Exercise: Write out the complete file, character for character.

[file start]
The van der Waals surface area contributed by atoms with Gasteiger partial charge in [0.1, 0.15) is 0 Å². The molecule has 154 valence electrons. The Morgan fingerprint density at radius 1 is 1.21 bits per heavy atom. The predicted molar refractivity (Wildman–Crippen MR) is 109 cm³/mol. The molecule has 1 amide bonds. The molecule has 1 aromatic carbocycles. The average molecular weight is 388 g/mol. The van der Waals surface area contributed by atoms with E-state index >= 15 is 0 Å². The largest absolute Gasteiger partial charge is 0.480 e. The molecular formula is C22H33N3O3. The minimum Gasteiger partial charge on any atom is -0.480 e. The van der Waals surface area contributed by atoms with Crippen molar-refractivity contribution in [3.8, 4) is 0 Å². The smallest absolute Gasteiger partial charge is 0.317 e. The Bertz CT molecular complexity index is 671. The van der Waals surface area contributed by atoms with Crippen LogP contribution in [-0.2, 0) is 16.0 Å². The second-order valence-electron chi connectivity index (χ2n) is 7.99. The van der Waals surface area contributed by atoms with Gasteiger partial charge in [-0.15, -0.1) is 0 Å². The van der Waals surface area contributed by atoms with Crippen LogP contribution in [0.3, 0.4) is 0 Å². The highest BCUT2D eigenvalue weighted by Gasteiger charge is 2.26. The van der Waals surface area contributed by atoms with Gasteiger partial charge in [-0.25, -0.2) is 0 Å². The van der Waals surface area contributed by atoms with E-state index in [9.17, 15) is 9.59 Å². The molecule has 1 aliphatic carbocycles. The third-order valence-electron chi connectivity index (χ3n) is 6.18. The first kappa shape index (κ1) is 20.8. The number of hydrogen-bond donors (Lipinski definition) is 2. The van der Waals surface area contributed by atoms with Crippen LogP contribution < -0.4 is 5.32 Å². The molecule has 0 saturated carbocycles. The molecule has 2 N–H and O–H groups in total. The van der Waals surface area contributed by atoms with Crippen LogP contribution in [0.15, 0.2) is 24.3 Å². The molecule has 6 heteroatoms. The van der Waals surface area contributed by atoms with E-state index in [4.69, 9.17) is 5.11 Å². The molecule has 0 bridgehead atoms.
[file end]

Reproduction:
The van der Waals surface area contributed by atoms with Gasteiger partial charge in [0.1, 0.15) is 0 Å². The molecule has 154 valence electrons. The Morgan fingerprint density at radius 1 is 1.21 bits per heavy atom. The predicted molar refractivity (Wildman–Crippen MR) is 109 cm³/mol. The molecule has 1 amide bonds. The molecule has 1 aromatic carbocycles. The average molecular weight is 388 g/mol. The van der Waals surface area contributed by atoms with E-state index >= 15 is 0 Å². The largest absolute Gasteiger partial charge is 0.480 e. The molecular formula is C22H33N3O3. The minimum Gasteiger partial charge on any atom is -0.480 e. The van der Waals surface area contributed by atoms with Crippen molar-refractivity contribution in [3.8, 4) is 0 Å². The smallest absolute Gasteiger partial charge is 0.317 e. The Bertz CT molecular complexity index is 671. The van der Waals surface area contributed by atoms with Crippen LogP contribution in [-0.2, 0) is 16.0 Å². The second-order valence-electron chi connectivity index (χ2n) is 7.99. The van der Waals surface area contributed by atoms with Gasteiger partial charge in [-0.15, -0.1) is 0 Å². The van der Waals surface area contributed by atoms with Crippen LogP contribution in [0.3, 0.4) is 0 Å². The highest BCUT2D eigenvalue weighted by Gasteiger charge is 2.26. The van der Waals surface area contributed by atoms with Gasteiger partial charge in [-0.25, -0.2) is 0 Å². The van der Waals surface area contributed by atoms with E-state index in [9.17, 15) is 9.59 Å². The molecule has 1 aliphatic carbocycles. The third-order valence-electron chi connectivity index (χ3n) is 6.18. The first kappa shape index (κ1) is 20.8. The number of hydrogen-bond donors (Lipinski definition) is 2. The van der Waals surface area contributed by atoms with Crippen LogP contribution < -0.4 is 5.32 Å². The molecule has 0 saturated carbocycles. The molecule has 2 N–H and O–H groups in total. The van der Waals surface area contributed by atoms with Crippen LogP contribution in [0.15, 0.2) is 24.3 Å². The molecule has 6 heteroatoms. The van der Waals surface area contributed by atoms with E-state index in [4.69, 9.17) is 5.11 Å². The molecule has 0 bridgehead atoms.